Molecular Targeted Radiosensitizers: Opportunities and Challenges provides the reader with a comprehensive review of key pre-clinical research components required to identify effective radiosensitizing drugs. The book features discussions on the mechanisms and markers of clinical radioresistance, pre-clinical screening of targeted radiosensitizers, 3D radiation biology for studying radiosensitizers, in vivo determinations of local tumor control, genetically engineered mouse models for studying radiosensitizers, targeting the DNA damage response for radiosensitization, targeting tumor metabolism to overcome radioresistance, radiosensitizers in the era of immuno-oncology, and more. Additionally, the book features discussions on high-throughput drug screening, predictive biomarkers, pre-clinical tumor models, and the influence of the tumor microenvironment and the immune system, with a specific focus on the challenges radiation oncologists and medical oncologists currently face in testing radiosensitizers in human cancers.
Edited by two acclaimed experts in radiation biology and radiosensitizers, with thirteen chapters contributed by experts, this new volume presents an in-depth look at current developments within a rapidly moving field, with a look at where the field will be heading and providing comprehensive insight into the framework of targeted radiosensitzer development. Essential reading for investigators in cancer research and radiation biology.
Henning Willers, M.D., is an Associate Professor of Radiation Oncology at Harvard Medical School and an Associate Radiation Oncologist in the Department of Radiation Oncology at Massachusetts General Hospital. He is also the Director of the Thoracic Radiation Oncology Program at Massachusetts General Hospital. As a clinician-scientist, Dr. Willers' clinical efforts have focused on improving treatment outcomes for patients with lung cancer. His basic and translational research activities are directed at elucidating how lung cancers respond to radiation and radiosensitizing drugs, and specifically seeking to identify the signaling pathways that contribute to the radioresistance of KRAS-mutant lung adenocarcinoma. Dr. Willers' lab also studies the DNA repair pathways that are increasingly recognized to be altered in lung cancer and other cancer types. The goal of these studies is to establish genomic as well as functional protein biomarkers that will allow clinicians to identify patients whose tumors will exhibit increased sensitivity to specific DNA damaging treatments, including proton beam radiation and PARP inhibitors.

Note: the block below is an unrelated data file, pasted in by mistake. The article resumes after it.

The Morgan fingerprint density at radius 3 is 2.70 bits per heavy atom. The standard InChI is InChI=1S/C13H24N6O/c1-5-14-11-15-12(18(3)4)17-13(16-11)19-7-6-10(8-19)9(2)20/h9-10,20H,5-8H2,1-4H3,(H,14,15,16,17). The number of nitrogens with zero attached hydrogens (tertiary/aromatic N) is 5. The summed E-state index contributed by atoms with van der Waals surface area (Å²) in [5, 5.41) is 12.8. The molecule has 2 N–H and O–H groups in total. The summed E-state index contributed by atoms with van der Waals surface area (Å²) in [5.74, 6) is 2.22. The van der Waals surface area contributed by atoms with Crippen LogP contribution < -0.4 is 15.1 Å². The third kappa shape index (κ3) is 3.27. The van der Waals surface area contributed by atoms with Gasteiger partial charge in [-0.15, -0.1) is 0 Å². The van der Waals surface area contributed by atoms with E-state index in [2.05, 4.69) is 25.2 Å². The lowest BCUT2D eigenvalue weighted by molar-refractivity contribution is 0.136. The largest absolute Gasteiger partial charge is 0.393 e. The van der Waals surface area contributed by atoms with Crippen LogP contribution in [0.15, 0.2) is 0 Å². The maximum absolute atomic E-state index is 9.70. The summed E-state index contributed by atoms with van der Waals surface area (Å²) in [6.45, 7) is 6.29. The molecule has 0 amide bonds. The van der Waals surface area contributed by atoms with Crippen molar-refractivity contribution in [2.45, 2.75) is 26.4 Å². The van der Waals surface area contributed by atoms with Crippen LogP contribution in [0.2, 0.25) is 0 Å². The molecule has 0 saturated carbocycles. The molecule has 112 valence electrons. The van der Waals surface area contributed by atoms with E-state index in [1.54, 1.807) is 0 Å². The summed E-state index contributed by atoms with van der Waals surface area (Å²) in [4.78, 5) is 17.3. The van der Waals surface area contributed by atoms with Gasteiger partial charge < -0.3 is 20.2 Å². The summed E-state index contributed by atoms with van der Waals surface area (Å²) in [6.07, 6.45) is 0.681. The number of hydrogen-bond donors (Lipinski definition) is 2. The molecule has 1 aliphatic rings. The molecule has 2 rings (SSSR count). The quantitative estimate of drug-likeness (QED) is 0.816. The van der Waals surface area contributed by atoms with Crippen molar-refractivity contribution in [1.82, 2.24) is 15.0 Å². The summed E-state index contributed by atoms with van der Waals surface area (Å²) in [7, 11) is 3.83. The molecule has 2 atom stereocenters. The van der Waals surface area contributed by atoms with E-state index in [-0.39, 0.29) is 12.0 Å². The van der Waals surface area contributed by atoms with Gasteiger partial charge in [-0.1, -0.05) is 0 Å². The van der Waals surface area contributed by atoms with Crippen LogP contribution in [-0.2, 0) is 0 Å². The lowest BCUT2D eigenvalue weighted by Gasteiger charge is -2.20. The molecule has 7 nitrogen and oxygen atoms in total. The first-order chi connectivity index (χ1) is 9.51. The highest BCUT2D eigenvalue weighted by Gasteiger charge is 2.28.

Iris Eke is currently a researcher at Stanford University. She earned her M.D. at the Technical University Munich, Germany. During her Ph.D. in Experimental Radiation Oncology at the Technical University Dresden, Germany, she focused on the innovative concept to target cell-extracellular matrix interactions to overcome radio- and chemoresistance and elucidated several new mechanistic insights. At the National Cancer Institute, National Institute of Health, Dr. Eke studied the mechanisms of tumor adaptation after multifractionated radiotherapy with the goal to identify novel potential drug therapy targets involving radiation-induced target activation and DNA repair.